Social Justice Educator

I strive to be a social justice educator. This means that I try Three arrows combine to make a circle. Theory, action, reflection all rotate around the work praxis.not to order students or participants to find a singular way to being critically conscious. The paths to critical consciousness are varied and I have to help people find their own way. This means that I do not assume that I know more. This means that I’m human and I’ll make mistakes and learn from them. This means that I work with participants to try to guide the way. It means we’re constantly and purposefully learning, acting, and reflecting together.

It means that I walk with them on their path to critical consciousness. It’s not an easy path. There are pitfalls. There are dangerous twists and turns that can lead one back into status quo thinking. I’ve seen students become confronted with new concepts of what it means for them to white. They are confronted by their privilege and what it means to the experience of their peers. I’ve seen students find ways to embrace this concept and begin to work against privilege and I’ve seen students turn away from furthering their understanding because there is a huge fear of what it means to accept the reality of privilege. The students know it would change how they interact with the people around them. It would change most students’ worldview and how they interpret the media, conversations, and the language that people use. It’s scary, but that’s why we exist.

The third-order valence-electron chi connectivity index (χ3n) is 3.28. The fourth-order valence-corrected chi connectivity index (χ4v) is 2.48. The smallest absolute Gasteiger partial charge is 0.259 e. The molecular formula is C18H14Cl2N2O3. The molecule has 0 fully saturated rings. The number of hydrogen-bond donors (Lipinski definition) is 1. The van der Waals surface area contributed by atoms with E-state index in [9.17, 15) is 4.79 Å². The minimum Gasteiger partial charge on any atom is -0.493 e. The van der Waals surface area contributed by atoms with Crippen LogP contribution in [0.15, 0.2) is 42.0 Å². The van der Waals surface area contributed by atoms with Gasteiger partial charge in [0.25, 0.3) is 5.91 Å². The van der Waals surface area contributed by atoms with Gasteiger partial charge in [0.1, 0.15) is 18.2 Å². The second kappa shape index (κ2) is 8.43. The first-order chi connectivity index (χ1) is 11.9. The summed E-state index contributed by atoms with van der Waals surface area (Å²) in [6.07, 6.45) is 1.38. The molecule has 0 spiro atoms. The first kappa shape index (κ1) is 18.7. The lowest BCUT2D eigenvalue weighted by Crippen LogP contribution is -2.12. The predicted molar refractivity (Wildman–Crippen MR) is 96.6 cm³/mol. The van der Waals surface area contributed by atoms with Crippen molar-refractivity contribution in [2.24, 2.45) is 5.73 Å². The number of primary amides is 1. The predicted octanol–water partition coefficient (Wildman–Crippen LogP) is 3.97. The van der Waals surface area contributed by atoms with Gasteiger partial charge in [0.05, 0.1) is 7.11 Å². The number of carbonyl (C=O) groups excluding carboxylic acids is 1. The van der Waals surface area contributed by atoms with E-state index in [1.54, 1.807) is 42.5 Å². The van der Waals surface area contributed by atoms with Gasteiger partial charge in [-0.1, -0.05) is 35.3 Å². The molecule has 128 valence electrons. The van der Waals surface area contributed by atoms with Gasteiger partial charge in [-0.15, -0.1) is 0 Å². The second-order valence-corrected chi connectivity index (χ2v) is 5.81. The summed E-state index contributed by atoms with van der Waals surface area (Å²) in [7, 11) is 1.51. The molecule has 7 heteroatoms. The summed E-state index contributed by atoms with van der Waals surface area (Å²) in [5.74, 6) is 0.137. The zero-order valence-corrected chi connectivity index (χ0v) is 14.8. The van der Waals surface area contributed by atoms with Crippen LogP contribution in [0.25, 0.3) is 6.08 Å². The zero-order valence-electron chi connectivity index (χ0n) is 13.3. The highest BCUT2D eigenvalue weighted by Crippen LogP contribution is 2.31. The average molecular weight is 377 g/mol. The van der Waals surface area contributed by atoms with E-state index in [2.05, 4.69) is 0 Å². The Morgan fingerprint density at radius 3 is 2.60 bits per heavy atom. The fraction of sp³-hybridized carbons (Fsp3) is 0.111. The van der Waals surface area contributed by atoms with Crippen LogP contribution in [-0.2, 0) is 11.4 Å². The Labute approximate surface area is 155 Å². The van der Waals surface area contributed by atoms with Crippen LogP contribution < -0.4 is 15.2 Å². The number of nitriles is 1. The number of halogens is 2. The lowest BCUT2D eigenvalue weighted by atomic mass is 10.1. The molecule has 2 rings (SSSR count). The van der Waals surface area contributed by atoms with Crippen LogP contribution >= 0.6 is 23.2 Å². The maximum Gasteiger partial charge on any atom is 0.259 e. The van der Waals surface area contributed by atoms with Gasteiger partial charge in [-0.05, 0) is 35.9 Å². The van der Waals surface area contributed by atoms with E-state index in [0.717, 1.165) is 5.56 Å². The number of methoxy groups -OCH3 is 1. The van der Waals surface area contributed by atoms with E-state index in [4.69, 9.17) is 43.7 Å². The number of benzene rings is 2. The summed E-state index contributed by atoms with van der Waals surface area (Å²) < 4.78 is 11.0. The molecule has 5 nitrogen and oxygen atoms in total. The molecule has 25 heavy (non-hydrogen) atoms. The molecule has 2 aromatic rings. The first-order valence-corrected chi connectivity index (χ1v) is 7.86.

Being a social justice educator means helping anyone work through that cognitive dissonance where what they’ve always known is challenged by the evidence in front of them. I have to shed the inherent power dynamic that is present between educators and students/participants. I have to recognize that I don’t know everyone’s experience despite the assumptions I have and biases I might carry, because I am not free from the biases that I have been trained to have. This power dynamic can sometimes make me feel like I should know more than my participants or that I should be able to answer all of their questions, but vulnerable honesty can be more powerful than giving someone a script or recipe to follow.